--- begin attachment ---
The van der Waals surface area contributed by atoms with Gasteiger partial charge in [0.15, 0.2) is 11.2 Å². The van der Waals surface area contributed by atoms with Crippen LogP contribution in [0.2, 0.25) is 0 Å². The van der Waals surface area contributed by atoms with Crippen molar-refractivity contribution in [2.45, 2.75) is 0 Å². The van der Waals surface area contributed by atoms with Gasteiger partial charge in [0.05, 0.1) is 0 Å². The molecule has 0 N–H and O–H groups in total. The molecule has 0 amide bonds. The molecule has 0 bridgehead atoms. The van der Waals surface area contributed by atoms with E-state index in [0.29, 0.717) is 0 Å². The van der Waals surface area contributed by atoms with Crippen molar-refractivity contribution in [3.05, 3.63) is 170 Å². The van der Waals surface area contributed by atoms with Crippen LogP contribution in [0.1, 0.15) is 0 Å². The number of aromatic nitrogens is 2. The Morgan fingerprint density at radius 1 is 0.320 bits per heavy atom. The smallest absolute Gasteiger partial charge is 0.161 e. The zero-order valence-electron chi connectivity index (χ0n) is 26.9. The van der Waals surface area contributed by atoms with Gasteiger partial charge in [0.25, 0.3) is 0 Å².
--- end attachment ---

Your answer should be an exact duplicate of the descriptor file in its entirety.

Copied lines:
The van der Waals surface area contributed by atoms with Gasteiger partial charge in [0.15, 0.2) is 11.2 Å². The van der Waals surface area contributed by atoms with Crippen LogP contribution in [0.2, 0.25) is 0 Å². The van der Waals surface area contributed by atoms with Crippen molar-refractivity contribution in [2.45, 2.75) is 0 Å². The van der Waals surface area contributed by atoms with Gasteiger partial charge in [0.05, 0.1) is 0 Å². The molecule has 0 N–H and O–H groups in total. The molecule has 0 amide bonds. The molecule has 0 bridgehead atoms. The van der Waals surface area contributed by atoms with E-state index in [0.29, 0.717) is 0 Å². The van der Waals surface area contributed by atoms with Crippen molar-refractivity contribution in [3.05, 3.63) is 170 Å². The van der Waals surface area contributed by atoms with Crippen LogP contribution in [0.1, 0.15) is 0 Å². The number of aromatic nitrogens is 2. The Morgan fingerprint density at radius 1 is 0.320 bits per heavy atom. The smallest absolute Gasteiger partial charge is 0.161 e. The zero-order valence-electron chi connectivity index (χ0n) is 26.9. The van der Waals surface area contributed by atoms with Gasteiger partial charge in [0.25, 0.3) is 0 Å².